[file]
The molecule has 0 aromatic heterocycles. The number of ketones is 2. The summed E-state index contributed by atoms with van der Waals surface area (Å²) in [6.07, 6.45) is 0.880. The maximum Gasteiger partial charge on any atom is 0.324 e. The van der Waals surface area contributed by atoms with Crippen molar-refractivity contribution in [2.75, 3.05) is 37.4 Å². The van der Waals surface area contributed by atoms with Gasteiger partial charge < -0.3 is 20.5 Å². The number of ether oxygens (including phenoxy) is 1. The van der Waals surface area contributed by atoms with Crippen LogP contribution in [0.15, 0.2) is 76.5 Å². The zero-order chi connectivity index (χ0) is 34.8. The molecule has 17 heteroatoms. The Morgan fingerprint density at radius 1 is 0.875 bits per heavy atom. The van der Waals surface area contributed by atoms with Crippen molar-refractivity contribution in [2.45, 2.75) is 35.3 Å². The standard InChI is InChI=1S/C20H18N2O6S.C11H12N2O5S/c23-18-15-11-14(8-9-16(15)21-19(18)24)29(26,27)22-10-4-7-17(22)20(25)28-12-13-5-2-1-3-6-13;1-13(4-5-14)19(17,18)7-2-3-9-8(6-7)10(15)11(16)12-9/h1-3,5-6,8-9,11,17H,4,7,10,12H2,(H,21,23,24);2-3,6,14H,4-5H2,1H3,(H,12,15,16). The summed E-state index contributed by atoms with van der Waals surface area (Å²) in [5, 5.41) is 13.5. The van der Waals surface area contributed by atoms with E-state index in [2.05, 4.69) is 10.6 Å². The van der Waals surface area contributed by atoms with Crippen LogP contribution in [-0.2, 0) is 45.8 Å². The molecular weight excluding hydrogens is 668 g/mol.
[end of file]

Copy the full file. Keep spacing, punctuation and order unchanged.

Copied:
The molecule has 0 aromatic heterocycles. The number of ketones is 2. The summed E-state index contributed by atoms with van der Waals surface area (Å²) in [6.07, 6.45) is 0.880. The maximum Gasteiger partial charge on any atom is 0.324 e. The van der Waals surface area contributed by atoms with Crippen molar-refractivity contribution in [2.75, 3.05) is 37.4 Å². The van der Waals surface area contributed by atoms with Gasteiger partial charge < -0.3 is 20.5 Å². The number of ether oxygens (including phenoxy) is 1. The van der Waals surface area contributed by atoms with Crippen LogP contribution in [0.15, 0.2) is 76.5 Å². The zero-order chi connectivity index (χ0) is 34.8. The molecule has 17 heteroatoms. The Morgan fingerprint density at radius 1 is 0.875 bits per heavy atom. The van der Waals surface area contributed by atoms with Crippen molar-refractivity contribution in [2.45, 2.75) is 35.3 Å². The standard InChI is InChI=1S/C20H18N2O6S.C11H12N2O5S/c23-18-15-11-14(8-9-16(15)21-19(18)24)29(26,27)22-10-4-7-17(22)20(25)28-12-13-5-2-1-3-6-13;1-13(4-5-14)19(17,18)7-2-3-9-8(6-7)10(15)11(16)12-9/h1-3,5-6,8-9,11,17H,4,7,10,12H2,(H,21,23,24);2-3,6,14H,4-5H2,1H3,(H,12,15,16). The summed E-state index contributed by atoms with van der Waals surface area (Å²) in [5, 5.41) is 13.5. The van der Waals surface area contributed by atoms with E-state index in [2.05, 4.69) is 10.6 Å². The van der Waals surface area contributed by atoms with Crippen LogP contribution in [-0.2, 0) is 45.8 Å². The molecular weight excluding hydrogens is 668 g/mol.